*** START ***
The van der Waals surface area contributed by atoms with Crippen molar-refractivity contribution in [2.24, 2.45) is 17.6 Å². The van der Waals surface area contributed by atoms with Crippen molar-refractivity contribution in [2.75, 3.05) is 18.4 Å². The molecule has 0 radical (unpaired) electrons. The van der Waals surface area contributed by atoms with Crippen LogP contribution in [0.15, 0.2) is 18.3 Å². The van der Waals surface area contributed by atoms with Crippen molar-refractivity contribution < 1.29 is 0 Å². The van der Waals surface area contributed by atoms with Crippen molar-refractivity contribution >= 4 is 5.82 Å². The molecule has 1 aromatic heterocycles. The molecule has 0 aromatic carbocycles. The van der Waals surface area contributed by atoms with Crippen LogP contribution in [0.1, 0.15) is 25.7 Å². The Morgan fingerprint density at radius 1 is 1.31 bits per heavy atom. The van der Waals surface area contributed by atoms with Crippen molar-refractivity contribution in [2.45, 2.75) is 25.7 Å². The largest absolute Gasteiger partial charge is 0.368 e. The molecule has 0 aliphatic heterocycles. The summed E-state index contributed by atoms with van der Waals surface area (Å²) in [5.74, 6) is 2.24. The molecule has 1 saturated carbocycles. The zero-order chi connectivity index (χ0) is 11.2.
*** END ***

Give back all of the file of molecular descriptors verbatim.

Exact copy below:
The van der Waals surface area contributed by atoms with Crippen molar-refractivity contribution in [2.24, 2.45) is 17.6 Å². The van der Waals surface area contributed by atoms with Crippen molar-refractivity contribution in [2.75, 3.05) is 18.4 Å². The molecule has 0 radical (unpaired) electrons. The van der Waals surface area contributed by atoms with Crippen LogP contribution in [0.15, 0.2) is 18.3 Å². The van der Waals surface area contributed by atoms with Crippen molar-refractivity contribution < 1.29 is 0 Å². The van der Waals surface area contributed by atoms with Crippen molar-refractivity contribution >= 4 is 5.82 Å². The molecule has 1 aromatic heterocycles. The molecule has 0 aromatic carbocycles. The van der Waals surface area contributed by atoms with Crippen LogP contribution in [0.1, 0.15) is 25.7 Å². The Morgan fingerprint density at radius 1 is 1.31 bits per heavy atom. The van der Waals surface area contributed by atoms with Crippen molar-refractivity contribution in [2.45, 2.75) is 25.7 Å². The largest absolute Gasteiger partial charge is 0.368 e. The molecule has 0 aliphatic heterocycles. The summed E-state index contributed by atoms with van der Waals surface area (Å²) in [5.74, 6) is 2.24. The molecule has 1 saturated carbocycles. The zero-order chi connectivity index (χ0) is 11.2.